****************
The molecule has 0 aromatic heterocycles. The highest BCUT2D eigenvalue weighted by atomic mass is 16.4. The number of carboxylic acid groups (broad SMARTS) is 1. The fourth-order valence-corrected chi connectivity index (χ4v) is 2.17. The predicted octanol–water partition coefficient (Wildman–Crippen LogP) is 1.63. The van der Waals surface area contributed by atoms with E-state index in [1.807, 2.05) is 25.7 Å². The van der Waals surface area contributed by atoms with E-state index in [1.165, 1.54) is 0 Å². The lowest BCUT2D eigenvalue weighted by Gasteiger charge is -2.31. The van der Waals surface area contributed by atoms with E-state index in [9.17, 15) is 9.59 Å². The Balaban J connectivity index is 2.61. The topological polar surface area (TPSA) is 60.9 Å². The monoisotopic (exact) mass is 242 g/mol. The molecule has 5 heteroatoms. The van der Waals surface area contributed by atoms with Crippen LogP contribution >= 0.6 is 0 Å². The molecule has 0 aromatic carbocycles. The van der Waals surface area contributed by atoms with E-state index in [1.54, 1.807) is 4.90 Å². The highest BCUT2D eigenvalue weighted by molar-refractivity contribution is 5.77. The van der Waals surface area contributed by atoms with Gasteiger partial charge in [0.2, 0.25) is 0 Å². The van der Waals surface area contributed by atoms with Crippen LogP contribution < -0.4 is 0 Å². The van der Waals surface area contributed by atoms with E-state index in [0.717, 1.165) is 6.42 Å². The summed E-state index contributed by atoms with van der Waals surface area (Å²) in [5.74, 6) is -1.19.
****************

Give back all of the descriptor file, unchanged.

The molecule has 0 aromatic heterocycles. The highest BCUT2D eigenvalue weighted by atomic mass is 16.4. The number of carboxylic acid groups (broad SMARTS) is 1. The fourth-order valence-corrected chi connectivity index (χ4v) is 2.17. The predicted octanol–water partition coefficient (Wildman–Crippen LogP) is 1.63. The van der Waals surface area contributed by atoms with E-state index in [1.807, 2.05) is 25.7 Å². The van der Waals surface area contributed by atoms with E-state index in [1.165, 1.54) is 0 Å². The lowest BCUT2D eigenvalue weighted by Gasteiger charge is -2.31. The van der Waals surface area contributed by atoms with E-state index in [9.17, 15) is 9.59 Å². The Balaban J connectivity index is 2.61. The topological polar surface area (TPSA) is 60.9 Å². The monoisotopic (exact) mass is 242 g/mol. The molecule has 5 heteroatoms. The van der Waals surface area contributed by atoms with Crippen LogP contribution >= 0.6 is 0 Å². The molecule has 0 aromatic carbocycles. The van der Waals surface area contributed by atoms with E-state index in [1.54, 1.807) is 4.90 Å². The highest BCUT2D eigenvalue weighted by molar-refractivity contribution is 5.77. The van der Waals surface area contributed by atoms with Gasteiger partial charge in [0.2, 0.25) is 0 Å². The van der Waals surface area contributed by atoms with Crippen LogP contribution < -0.4 is 0 Å². The van der Waals surface area contributed by atoms with E-state index in [0.717, 1.165) is 6.42 Å². The summed E-state index contributed by atoms with van der Waals surface area (Å²) in [5.74, 6) is -1.19.